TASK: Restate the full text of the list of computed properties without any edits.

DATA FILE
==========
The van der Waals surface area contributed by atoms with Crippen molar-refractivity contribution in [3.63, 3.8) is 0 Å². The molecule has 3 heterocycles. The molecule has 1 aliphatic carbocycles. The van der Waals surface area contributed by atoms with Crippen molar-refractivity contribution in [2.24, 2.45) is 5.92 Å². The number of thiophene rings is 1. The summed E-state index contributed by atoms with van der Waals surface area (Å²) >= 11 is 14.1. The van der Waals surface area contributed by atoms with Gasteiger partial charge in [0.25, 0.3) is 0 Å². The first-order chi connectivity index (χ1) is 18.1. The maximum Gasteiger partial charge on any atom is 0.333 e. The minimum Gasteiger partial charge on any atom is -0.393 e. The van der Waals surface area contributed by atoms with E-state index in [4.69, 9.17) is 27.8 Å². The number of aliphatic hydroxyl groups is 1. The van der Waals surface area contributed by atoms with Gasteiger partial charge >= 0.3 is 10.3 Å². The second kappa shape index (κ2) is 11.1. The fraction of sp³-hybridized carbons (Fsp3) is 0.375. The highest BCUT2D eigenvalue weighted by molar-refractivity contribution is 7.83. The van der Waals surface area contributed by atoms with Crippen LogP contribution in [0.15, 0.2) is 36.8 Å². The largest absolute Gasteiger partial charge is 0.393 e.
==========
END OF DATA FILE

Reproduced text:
The van der Waals surface area contributed by atoms with Crippen molar-refractivity contribution in [3.63, 3.8) is 0 Å². The molecule has 3 heterocycles. The molecule has 1 aliphatic carbocycles. The van der Waals surface area contributed by atoms with Crippen molar-refractivity contribution in [2.24, 2.45) is 5.92 Å². The number of thiophene rings is 1. The summed E-state index contributed by atoms with van der Waals surface area (Å²) >= 11 is 14.1. The van der Waals surface area contributed by atoms with Gasteiger partial charge in [0.25, 0.3) is 0 Å². The first-order chi connectivity index (χ1) is 18.1. The maximum Gasteiger partial charge on any atom is 0.333 e. The minimum Gasteiger partial charge on any atom is -0.393 e. The van der Waals surface area contributed by atoms with E-state index in [4.69, 9.17) is 27.8 Å². The number of aliphatic hydroxyl groups is 1. The van der Waals surface area contributed by atoms with Gasteiger partial charge >= 0.3 is 10.3 Å². The second kappa shape index (κ2) is 11.1. The fraction of sp³-hybridized carbons (Fsp3) is 0.375. The highest BCUT2D eigenvalue weighted by molar-refractivity contribution is 7.83. The van der Waals surface area contributed by atoms with Crippen LogP contribution in [0.15, 0.2) is 36.8 Å². The largest absolute Gasteiger partial charge is 0.393 e.